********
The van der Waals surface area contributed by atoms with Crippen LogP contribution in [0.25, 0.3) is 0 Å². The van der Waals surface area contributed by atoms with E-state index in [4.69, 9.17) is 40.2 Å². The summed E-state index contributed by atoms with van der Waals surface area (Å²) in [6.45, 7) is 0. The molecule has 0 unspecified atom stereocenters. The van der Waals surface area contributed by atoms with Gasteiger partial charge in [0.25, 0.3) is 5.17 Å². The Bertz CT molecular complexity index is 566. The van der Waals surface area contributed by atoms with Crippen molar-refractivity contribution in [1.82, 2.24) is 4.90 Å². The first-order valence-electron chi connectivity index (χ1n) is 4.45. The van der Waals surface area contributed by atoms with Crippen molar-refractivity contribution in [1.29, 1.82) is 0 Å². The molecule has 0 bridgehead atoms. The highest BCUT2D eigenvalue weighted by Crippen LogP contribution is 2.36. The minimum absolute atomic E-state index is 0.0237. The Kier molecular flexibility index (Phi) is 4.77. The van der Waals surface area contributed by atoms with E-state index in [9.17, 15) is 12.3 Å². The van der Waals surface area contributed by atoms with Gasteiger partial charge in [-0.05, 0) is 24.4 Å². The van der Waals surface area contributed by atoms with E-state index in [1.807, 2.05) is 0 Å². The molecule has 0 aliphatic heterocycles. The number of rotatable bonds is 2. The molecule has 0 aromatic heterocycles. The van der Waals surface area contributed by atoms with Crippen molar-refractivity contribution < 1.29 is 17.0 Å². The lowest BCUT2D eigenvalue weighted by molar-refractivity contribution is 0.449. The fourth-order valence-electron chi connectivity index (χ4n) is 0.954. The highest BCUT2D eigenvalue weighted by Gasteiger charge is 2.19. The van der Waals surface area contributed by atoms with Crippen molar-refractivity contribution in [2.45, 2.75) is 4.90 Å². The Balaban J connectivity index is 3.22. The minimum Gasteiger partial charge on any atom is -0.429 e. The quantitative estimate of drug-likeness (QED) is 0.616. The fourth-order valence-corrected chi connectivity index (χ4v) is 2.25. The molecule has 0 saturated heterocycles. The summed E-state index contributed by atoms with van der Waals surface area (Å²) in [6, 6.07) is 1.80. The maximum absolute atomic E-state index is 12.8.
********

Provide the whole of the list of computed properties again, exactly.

The van der Waals surface area contributed by atoms with Crippen LogP contribution in [0.25, 0.3) is 0 Å². The van der Waals surface area contributed by atoms with E-state index in [4.69, 9.17) is 40.2 Å². The summed E-state index contributed by atoms with van der Waals surface area (Å²) in [6.45, 7) is 0. The molecule has 0 unspecified atom stereocenters. The van der Waals surface area contributed by atoms with Gasteiger partial charge in [0.25, 0.3) is 5.17 Å². The Bertz CT molecular complexity index is 566. The van der Waals surface area contributed by atoms with Crippen molar-refractivity contribution in [1.82, 2.24) is 4.90 Å². The first-order valence-electron chi connectivity index (χ1n) is 4.45. The van der Waals surface area contributed by atoms with Crippen molar-refractivity contribution in [1.29, 1.82) is 0 Å². The molecule has 0 bridgehead atoms. The highest BCUT2D eigenvalue weighted by Crippen LogP contribution is 2.36. The minimum absolute atomic E-state index is 0.0237. The Kier molecular flexibility index (Phi) is 4.77. The van der Waals surface area contributed by atoms with E-state index in [9.17, 15) is 12.3 Å². The van der Waals surface area contributed by atoms with Gasteiger partial charge in [-0.05, 0) is 24.4 Å². The van der Waals surface area contributed by atoms with E-state index in [1.807, 2.05) is 0 Å². The molecule has 0 aliphatic heterocycles. The number of rotatable bonds is 2. The molecule has 0 aromatic heterocycles. The van der Waals surface area contributed by atoms with Crippen molar-refractivity contribution < 1.29 is 17.0 Å². The lowest BCUT2D eigenvalue weighted by molar-refractivity contribution is 0.449. The fourth-order valence-electron chi connectivity index (χ4n) is 0.954. The highest BCUT2D eigenvalue weighted by Gasteiger charge is 2.19. The van der Waals surface area contributed by atoms with Crippen molar-refractivity contribution in [2.45, 2.75) is 4.90 Å². The Balaban J connectivity index is 3.22. The minimum Gasteiger partial charge on any atom is -0.429 e. The quantitative estimate of drug-likeness (QED) is 0.616. The fourth-order valence-corrected chi connectivity index (χ4v) is 2.25. The molecule has 0 saturated heterocycles. The summed E-state index contributed by atoms with van der Waals surface area (Å²) in [6, 6.07) is 1.80. The maximum absolute atomic E-state index is 12.8.